NIWRC Opposes Anti-Transgender Legislation, Legislators

A Native-led, Women-led Response to the Passing of SB 180 in Kansas and the Mistreatment of Zooey Zephyr


(LAME DEER, Mont., April 28, 2023)—Despite opposition from the state's governor, Laura Kelly, Kansas passed SB 180 in Kansas. This bill, passed Thursday, April 27, is arguably the most anti-transgender bathroom legislation in United States history. The law prohibits transgender women from using any public space designated for ‘women,’ including restrooms, locker rooms, and prison facilities, among others; additionally, it bars transgender women's ability to seek safe shelter in cases of abuse by denying them access to domestic violence shelters and rape crisis centers.

In addition to the aforementioned legislation, we were appalled to learn of the treatment of Montana State Representative Zooey Zephyr earlier this month, who was “formally punished” and banned from entering the House floor for the remainder of the session due to her remarks on the crucial status of transgender rights and safety.

The National Indigenous Women’s Resource Center (NIWRC) vehemently condemns transphobic, anti-women legislation demonstrating a complete and reprehensible disregard for our nation’s most vulnerable. We oppose these hateful policies that lead to death and violence. It is our mission to end violence against Native women, which is meant to not be limited to colonial western standards of gender, and is inclusive of our transgender, non-binary, and Two-Spirit (2S+) relatives.

The existing anti-woman, transphobic rhetoric that insists a person must have been born with the ability to produce eggs in order to be considered a “woman” and have access to public spaces is abhorrent. Any attempt to limit transgender individuals' access to public spaces, such as domestic violence shelters and housing, is a direct affront to the autonomy, safety, and bodily integrity of all women and all 2S+/LGBTQ+ relatives. Such measures will only serve to exacerbate the existing problem of gender-based violence. Therefore, we call on lawmakers to not be silent. This is a multigenerational, multiracial issue. As a national Native, women-centered organization, we see and fight against hateful policies that serve to erase and silence our relatives.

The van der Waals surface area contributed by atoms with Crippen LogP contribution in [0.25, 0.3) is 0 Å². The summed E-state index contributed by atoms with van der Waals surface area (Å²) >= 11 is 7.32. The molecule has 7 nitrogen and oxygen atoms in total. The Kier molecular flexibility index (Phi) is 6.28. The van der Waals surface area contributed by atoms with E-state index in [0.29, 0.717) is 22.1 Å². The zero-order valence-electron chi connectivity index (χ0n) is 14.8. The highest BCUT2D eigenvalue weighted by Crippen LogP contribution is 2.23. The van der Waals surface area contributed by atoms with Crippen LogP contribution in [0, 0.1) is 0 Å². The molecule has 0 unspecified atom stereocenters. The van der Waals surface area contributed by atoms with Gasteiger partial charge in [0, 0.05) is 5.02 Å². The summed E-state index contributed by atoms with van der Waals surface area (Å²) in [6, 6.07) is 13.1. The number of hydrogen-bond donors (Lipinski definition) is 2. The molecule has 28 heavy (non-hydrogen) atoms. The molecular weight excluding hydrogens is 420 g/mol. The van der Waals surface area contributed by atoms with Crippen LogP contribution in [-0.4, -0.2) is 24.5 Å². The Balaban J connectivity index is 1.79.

We acknowledge that domestic and sexual violence affects individuals of all genders, including our 2S+/LGBTQ+ relatives, who experience these forms of violence at disproportionately high rates. Our work to raise awareness of gender-based violence includes a commitment to honoring traditional Indigenous teachings that promote respect for all identities and celebrate diversity.

As relatives, we have a responsibility to speak out against harmful attitudes towards our 2S+/LGBTQ+ relatives. and use our Indigenous values and sacred teachings of love, respect, and compassion to advocate for their safety and well-being. Together, we can create a culture of inclusivity and support where all individuals, regardless of gender identity or sexual orientation, are valued and protected from violence and abuse.


Transgender and Two-Spirit individuals face an elevated risk of domestic violence and sexual assault, largely due to the discrimination, stigma, and financial and housing insecurity experienced by the transgender community. The U.S Transgender Survey highlights that 54% of transgender individuals will encounter domestic violence in their lifetime. Additionally, according to a study conducted by the Williams Institute, 8% of transgender adults were homeless in the past year, compared to 2.5% of cisgender gay, lesbian, and bisexual adults. Moreover, transgender individuals are three times more likely to experience homelessness than their lesbian, gay, or bisexual counterparts. 

Given the vulnerability of our transgender relatives experiencing violence and homelessness, it is essential that spaces for survivors, including shelters, prioritize inclusivity and support for them. Shelters must remain a safe and nurturing refuge, and gender identity should never be used to discriminate against anyone seeking help.